Bad Writing Advice

An overwhelmed new writer recently asked me for advice on writing a book. Since “One word at a time, until you reach the end” wasn’t particularly helpful–though 100% true–I thought a few blog posts on the topic may be helpful.

There are countless resources out there, from craft books to websites to podcasts, but there’s also a ton of bad advice floating around. So, we’ll start there.

BAD ADVICE: 

On Writing:

  1. You have to/can’t start with a bang.
  2. You have to/can’t have a prologue.
  3. You have to/can’t write in 1st person, 3rd person, present tense, past tense, etc.
  4. You can not use contractions.
  5. No incomplete sentences.
  6. Never use the word “was.”
  7. Never use the word “that.”
  8. Never use an adverb.
  9. Always show, never tell.
  10. Use unique dialogue tags instead of “said.”
  11. Write what you know (everyone knows only vampires can write about vampires!).
  12. Never work on more than one project at a time.

On Publishing:

  1. Query publishers and agents before writing even one sentence of the book; that way you’ll know if there’s interest. (Yeah, no. Don’t do that.)
  2. You have to have an MFA to get published. (I don’t even know where this idea comes from. The vast majority of writers do not have an MFA. If you want to go to school, go to school. I’m sure MFA programs are useful, but a degree is definitely not a requirement for selling a book–nor is it a guarantee that you’ll ever be traditionally published).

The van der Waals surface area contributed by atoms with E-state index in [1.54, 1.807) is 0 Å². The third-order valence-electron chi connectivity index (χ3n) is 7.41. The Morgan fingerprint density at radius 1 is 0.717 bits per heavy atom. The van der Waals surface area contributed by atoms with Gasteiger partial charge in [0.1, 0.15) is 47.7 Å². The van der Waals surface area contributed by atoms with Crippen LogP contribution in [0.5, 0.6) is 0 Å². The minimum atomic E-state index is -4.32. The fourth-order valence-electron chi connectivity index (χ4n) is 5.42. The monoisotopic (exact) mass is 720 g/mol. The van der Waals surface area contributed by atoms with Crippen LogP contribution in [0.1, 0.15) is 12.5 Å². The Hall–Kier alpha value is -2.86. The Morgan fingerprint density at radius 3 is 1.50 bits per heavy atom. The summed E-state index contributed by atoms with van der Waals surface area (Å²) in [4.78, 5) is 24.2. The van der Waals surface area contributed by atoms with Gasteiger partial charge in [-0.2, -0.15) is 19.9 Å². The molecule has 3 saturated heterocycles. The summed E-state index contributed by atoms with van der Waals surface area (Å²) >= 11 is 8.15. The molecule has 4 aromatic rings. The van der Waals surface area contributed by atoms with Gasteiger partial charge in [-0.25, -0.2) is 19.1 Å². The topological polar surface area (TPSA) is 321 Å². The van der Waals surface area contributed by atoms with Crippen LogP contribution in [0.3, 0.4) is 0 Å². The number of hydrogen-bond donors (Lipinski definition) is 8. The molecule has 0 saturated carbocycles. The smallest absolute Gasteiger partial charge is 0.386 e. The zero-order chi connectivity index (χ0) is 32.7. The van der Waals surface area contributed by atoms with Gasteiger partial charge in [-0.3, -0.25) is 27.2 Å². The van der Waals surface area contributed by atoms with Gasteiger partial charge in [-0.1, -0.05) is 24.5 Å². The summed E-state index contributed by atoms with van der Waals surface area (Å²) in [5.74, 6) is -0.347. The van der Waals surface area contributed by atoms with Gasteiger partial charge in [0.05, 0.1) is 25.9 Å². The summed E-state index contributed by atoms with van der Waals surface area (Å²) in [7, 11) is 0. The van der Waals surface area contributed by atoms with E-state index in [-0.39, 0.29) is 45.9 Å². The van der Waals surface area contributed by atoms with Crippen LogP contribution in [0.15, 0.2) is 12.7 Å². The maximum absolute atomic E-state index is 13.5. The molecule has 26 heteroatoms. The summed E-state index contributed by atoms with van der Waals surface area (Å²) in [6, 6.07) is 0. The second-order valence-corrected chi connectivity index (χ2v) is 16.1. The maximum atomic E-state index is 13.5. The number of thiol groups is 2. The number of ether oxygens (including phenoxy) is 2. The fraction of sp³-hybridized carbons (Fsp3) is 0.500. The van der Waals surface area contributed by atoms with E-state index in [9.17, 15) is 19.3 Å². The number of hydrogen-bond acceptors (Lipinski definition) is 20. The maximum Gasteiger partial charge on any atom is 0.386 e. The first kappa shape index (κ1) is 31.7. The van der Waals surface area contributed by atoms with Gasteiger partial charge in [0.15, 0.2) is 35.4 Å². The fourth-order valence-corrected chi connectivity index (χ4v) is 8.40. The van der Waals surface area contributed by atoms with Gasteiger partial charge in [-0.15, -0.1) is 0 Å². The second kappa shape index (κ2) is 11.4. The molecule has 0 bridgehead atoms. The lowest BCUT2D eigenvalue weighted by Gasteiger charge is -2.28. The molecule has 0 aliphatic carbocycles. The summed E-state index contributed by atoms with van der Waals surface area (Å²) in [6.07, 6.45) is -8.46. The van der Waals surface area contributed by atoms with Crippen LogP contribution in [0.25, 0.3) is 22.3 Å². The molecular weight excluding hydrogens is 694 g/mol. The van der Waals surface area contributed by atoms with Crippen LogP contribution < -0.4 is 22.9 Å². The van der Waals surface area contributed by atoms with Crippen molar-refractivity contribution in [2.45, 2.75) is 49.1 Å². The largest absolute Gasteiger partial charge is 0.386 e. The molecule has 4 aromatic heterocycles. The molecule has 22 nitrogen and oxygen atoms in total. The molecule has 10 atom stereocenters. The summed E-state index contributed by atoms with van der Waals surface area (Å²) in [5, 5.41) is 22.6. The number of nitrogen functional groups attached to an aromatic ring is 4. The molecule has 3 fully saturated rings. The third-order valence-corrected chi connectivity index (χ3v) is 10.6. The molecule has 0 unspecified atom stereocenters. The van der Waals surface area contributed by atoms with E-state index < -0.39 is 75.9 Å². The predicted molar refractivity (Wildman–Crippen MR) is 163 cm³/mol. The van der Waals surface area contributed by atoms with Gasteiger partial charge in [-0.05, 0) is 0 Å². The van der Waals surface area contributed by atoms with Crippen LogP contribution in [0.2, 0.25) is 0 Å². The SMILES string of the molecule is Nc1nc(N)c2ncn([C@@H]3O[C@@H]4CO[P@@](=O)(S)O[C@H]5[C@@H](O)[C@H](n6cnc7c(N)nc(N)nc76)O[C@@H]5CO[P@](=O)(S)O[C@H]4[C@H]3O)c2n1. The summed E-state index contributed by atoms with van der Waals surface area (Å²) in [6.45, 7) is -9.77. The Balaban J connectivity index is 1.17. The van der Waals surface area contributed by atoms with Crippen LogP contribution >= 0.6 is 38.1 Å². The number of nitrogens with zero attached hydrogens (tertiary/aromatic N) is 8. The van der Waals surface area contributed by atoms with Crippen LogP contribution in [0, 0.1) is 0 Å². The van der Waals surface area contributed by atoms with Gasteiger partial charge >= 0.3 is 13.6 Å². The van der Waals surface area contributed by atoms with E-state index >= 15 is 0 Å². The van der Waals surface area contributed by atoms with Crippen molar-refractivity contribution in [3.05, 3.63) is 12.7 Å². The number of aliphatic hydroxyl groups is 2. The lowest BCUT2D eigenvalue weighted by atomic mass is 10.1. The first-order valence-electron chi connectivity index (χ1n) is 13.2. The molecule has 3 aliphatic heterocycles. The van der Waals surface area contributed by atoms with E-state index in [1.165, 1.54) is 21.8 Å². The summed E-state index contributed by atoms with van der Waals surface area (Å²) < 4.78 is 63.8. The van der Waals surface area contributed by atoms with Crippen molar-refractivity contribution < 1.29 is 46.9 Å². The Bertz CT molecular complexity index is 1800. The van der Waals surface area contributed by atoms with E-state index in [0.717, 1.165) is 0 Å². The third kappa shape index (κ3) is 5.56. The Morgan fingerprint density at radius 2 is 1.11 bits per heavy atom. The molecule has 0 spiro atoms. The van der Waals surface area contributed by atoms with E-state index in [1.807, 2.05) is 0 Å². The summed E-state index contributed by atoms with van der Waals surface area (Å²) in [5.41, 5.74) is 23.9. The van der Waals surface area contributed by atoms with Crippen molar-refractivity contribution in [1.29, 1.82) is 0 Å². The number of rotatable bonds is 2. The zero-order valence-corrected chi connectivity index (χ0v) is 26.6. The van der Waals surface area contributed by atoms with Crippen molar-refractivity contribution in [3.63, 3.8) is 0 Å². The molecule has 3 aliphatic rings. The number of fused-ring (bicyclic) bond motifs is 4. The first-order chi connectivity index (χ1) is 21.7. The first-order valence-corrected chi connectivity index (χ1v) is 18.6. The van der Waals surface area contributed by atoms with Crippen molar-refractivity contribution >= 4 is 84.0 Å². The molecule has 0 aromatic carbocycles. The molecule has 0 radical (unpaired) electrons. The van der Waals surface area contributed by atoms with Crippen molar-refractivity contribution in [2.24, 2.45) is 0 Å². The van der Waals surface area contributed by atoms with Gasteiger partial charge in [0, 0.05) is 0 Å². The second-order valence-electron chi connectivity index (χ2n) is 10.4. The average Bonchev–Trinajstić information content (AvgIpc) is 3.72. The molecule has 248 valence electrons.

3. Self-publishing is easier and you’ll make more money. (Most writers who self-publish make no money at all. Some make a great deal of money–but they put in a ton of time and work (and money up front). It’s not easy).
  4. Quit your day job; you’re a writer now! (Absolutely don’t quit your job unless you have another source of income first. Publishing is a slow business and it’s rare to make a living from writing alone, especially in the beginning of your career).
  5. Cold call agents and publishers. (This will never lead to a sale. Ever. Follow the rules like everyone else).
  6. If you’re writing a novel, you shouldn’t be reading books. (Writers read. The good ones do, anyway).
  7. Avoid friendships with other writers; they’re your competition! (No. Just…no. There are enough readers to go around).
  8. Don’t bother editing; that’s the editor’s job. (Good luck selling a book full of lazy errors…).
  9. You have to pay for an editor before querying agents or publishers. (No, you don’t. Critique partners and beta readers can be a great help when self-editing your book. If you want an editor to review your novel–and you have the money for it–there are certainly good freelance editors willing to do the job. But it’s not a requirement).
  10. New writers have to pay to have their books published. (Absolutely not true. Steer clear of publishers or agents who require a fee. See Absolute Write’s Bewares, Recommendations, and Background Check forum and Writer Beware).

The gist? Write the best book you can, do your research, follow the guidelines.

So, help me out, fellow writers! What would you add?

 

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